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intr. & tr.v. re·con·vert·ed, re·con·vert·ing, re·con·verts
To undergo or cause to undergo conversion to a previous state or condition.

re′con·ver′sion (-vûr′zhən, -shən) n.
American Heritage® Dictionary of the English Language, Fifth Edition. Copyright © 2016 by Houghton Mifflin Harcourt Publishing Company. Published by Houghton Mifflin Harcourt Publishing Company. All rights reserved.


[ˌriːkənˈvɜːʃn] n (Fin) → riconversione f
Collins Italian Dictionary 1st Edition © HarperCollins Publishers 1995
References in periodicals archive ?
And finally, is emphasizing reconversion rather than secularization actually more of a semantic than substantive distinction, given that Protestant dogma was significantly reconfigured as intellectuals increasingly looked to science and culture--rather than Scripture and creed--as their authoritative source?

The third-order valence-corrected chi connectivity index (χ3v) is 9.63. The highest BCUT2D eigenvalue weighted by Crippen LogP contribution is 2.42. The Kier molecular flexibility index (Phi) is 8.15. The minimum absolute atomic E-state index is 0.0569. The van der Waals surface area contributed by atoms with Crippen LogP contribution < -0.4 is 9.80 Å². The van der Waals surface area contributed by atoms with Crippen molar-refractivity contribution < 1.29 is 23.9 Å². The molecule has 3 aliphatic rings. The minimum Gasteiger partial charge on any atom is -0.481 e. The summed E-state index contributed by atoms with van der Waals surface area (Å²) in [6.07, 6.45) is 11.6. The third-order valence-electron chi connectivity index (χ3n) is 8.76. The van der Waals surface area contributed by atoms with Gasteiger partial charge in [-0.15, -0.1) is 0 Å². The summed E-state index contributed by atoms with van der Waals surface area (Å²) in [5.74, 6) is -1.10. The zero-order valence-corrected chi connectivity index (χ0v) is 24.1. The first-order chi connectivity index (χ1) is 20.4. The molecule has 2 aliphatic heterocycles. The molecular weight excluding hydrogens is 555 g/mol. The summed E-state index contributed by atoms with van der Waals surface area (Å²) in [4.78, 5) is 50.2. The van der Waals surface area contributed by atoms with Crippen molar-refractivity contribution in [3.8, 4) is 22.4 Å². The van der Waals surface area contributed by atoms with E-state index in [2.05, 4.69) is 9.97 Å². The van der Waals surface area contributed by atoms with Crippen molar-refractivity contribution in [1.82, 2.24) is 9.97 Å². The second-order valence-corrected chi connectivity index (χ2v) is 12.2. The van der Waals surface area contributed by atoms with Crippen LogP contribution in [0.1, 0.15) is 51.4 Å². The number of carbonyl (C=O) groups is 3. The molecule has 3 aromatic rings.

These negotiations aim to reach agreement on three Single Programming Documents (SPDs) on Objective 2 (reconversion of areas in industrial decline), Objective 3 (combating labour market exclusion and the professional insertion of young people) as well as on the fisheries sector of the Structural Funds for the period 2004-2006.
base, Global Nuclear Fuel-Americas LLC, has incorporated GE's fuel plant in North Carolina and a GE-Japan Nuclear Fuel joint venture for uranium fuel reconversion for power generation purposes, to serve the U.S., European, Taiwanese and Mexican markets, they said.
1.408A-5, Q&A9(a)(1), the term also includes a post-1999 reconversion that occurs before the permitted time.
The IRS has concluded that the deadline for reconversion is extended by Treasury Regulation Sec.
A round trip is a conversion, a recharacterization, a reconversion, and a recharacterization of the reconversion if desired or necessary.
A taxpayer can then reconvert that new IRA to a Roth IRA, provided he or she meets the eligibility requirements in the reconversion year.